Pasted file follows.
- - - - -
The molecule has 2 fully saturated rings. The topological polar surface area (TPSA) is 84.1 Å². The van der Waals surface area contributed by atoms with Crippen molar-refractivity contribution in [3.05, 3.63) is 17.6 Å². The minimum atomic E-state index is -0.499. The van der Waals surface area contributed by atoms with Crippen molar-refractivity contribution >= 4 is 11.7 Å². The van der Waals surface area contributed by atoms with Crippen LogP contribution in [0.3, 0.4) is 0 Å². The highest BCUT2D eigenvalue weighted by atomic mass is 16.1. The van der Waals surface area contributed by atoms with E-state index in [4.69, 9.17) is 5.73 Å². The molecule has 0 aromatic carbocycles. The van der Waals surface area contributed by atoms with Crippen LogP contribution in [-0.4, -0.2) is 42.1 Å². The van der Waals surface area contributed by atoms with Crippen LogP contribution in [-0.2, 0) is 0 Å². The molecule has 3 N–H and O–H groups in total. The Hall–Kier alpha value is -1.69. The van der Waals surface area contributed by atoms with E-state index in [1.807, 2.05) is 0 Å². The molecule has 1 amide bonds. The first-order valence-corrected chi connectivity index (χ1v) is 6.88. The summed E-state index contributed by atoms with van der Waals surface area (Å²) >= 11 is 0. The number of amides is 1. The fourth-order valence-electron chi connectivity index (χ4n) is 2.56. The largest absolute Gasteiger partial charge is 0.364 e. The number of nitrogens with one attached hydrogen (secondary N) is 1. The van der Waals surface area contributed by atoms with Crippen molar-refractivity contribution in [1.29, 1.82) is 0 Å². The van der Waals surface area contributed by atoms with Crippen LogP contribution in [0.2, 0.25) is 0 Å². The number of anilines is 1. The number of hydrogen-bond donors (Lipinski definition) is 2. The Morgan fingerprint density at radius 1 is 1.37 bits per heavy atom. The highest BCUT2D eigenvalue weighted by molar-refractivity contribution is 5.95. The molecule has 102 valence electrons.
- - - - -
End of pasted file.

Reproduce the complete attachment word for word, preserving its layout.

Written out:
The molecule has 2 fully saturated rings. The topological polar surface area (TPSA) is 84.1 Å². The van der Waals surface area contributed by atoms with Crippen molar-refractivity contribution in [3.05, 3.63) is 17.6 Å². The minimum atomic E-state index is -0.499. The van der Waals surface area contributed by atoms with Crippen molar-refractivity contribution >= 4 is 11.7 Å². The van der Waals surface area contributed by atoms with Crippen LogP contribution in [0.3, 0.4) is 0 Å². The highest BCUT2D eigenvalue weighted by atomic mass is 16.1. The van der Waals surface area contributed by atoms with E-state index in [4.69, 9.17) is 5.73 Å². The molecule has 0 aromatic carbocycles. The van der Waals surface area contributed by atoms with Crippen LogP contribution in [-0.4, -0.2) is 42.1 Å². The van der Waals surface area contributed by atoms with Crippen LogP contribution in [-0.2, 0) is 0 Å². The molecule has 3 N–H and O–H groups in total. The Hall–Kier alpha value is -1.69. The van der Waals surface area contributed by atoms with E-state index in [1.807, 2.05) is 0 Å². The molecule has 1 amide bonds. The first-order valence-corrected chi connectivity index (χ1v) is 6.88. The summed E-state index contributed by atoms with van der Waals surface area (Å²) >= 11 is 0. The number of amides is 1. The fourth-order valence-electron chi connectivity index (χ4n) is 2.56. The largest absolute Gasteiger partial charge is 0.364 e. The number of nitrogens with one attached hydrogen (secondary N) is 1. The van der Waals surface area contributed by atoms with Crippen molar-refractivity contribution in [1.29, 1.82) is 0 Å². The van der Waals surface area contributed by atoms with Crippen LogP contribution in [0.2, 0.25) is 0 Å². The number of anilines is 1. The number of hydrogen-bond donors (Lipinski definition) is 2. The Morgan fingerprint density at radius 1 is 1.37 bits per heavy atom. The highest BCUT2D eigenvalue weighted by molar-refractivity contribution is 5.95. The molecule has 102 valence electrons.